Boeing Factory Tour

Boeing aircraft factory and museum

Psst! Wanna see the biggest American airliners being constructed in the biggest shed in the world? Go North, young man, from San Francisco to Seattle, the traditional home of the Boeing Aircraft Company.

Boeing web site

Visitor information is on Boeing charges US$10 for a booked tour or US$5 on a “space available” basis for one of the six regular tours each day. The Boeing factory welcomes about 140,000 visitors a year so it is wise to prebook for the one-hour guided factory tour before leaving Australia. There is a minimum height consideration, 127 cm (four feet two inches) and a flight of stairs to negotiate. There are also Seattle-based commercial groups that run combined three and a half-hour hotel-to-hotel transport and factory tours for US$40 or so.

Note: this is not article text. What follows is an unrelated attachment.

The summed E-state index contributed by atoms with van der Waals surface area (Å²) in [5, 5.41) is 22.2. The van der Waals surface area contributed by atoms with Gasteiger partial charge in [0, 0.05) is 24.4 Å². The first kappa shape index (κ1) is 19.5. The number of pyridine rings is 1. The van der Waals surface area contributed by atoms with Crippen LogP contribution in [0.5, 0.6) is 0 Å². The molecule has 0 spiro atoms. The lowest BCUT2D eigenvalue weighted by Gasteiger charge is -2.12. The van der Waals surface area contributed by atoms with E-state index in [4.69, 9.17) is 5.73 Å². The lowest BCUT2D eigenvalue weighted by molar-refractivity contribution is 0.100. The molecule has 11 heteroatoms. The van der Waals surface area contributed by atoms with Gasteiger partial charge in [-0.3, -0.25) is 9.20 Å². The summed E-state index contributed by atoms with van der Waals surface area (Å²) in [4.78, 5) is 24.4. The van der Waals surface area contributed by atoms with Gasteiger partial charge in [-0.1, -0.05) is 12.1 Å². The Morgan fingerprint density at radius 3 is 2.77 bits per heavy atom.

A brand new-looking Qantas Boeing 747 on the Seattle flight line.

 Drive or fly?

One option for most Australian visitors is to fly the 600 nautical miles directly from San Francisco to Seattle, but that means missing the breathtaking redwood giants on the way up and maybe beautiful Crater Lake on the way back. Instead, pick a snow-free season and consider hiring a car, setting off from San Francisco early one morning and finding the 101 North. The American Automobile Association (AAA, affiliated with NRMA) says it takes 16-odd hours to travel by road between the two cities, so it’s probably best to break the journey with an overnight stop somewhere. Once on the 101, put the pedal to the metal, set the cruise control to 70 and lock in 89 decimal 3 on the radio (or bring your own CDs).

Then, all you have to do is to weave through the ever-present lines of recreation vehicles (RVs) and feed, water and refuel regularly. In no time at all you will be turning off towards the US-1, say from Cloverdale, along Highway 128 past Boonville, through very winding roads and uniquely beautiful giant redwoods.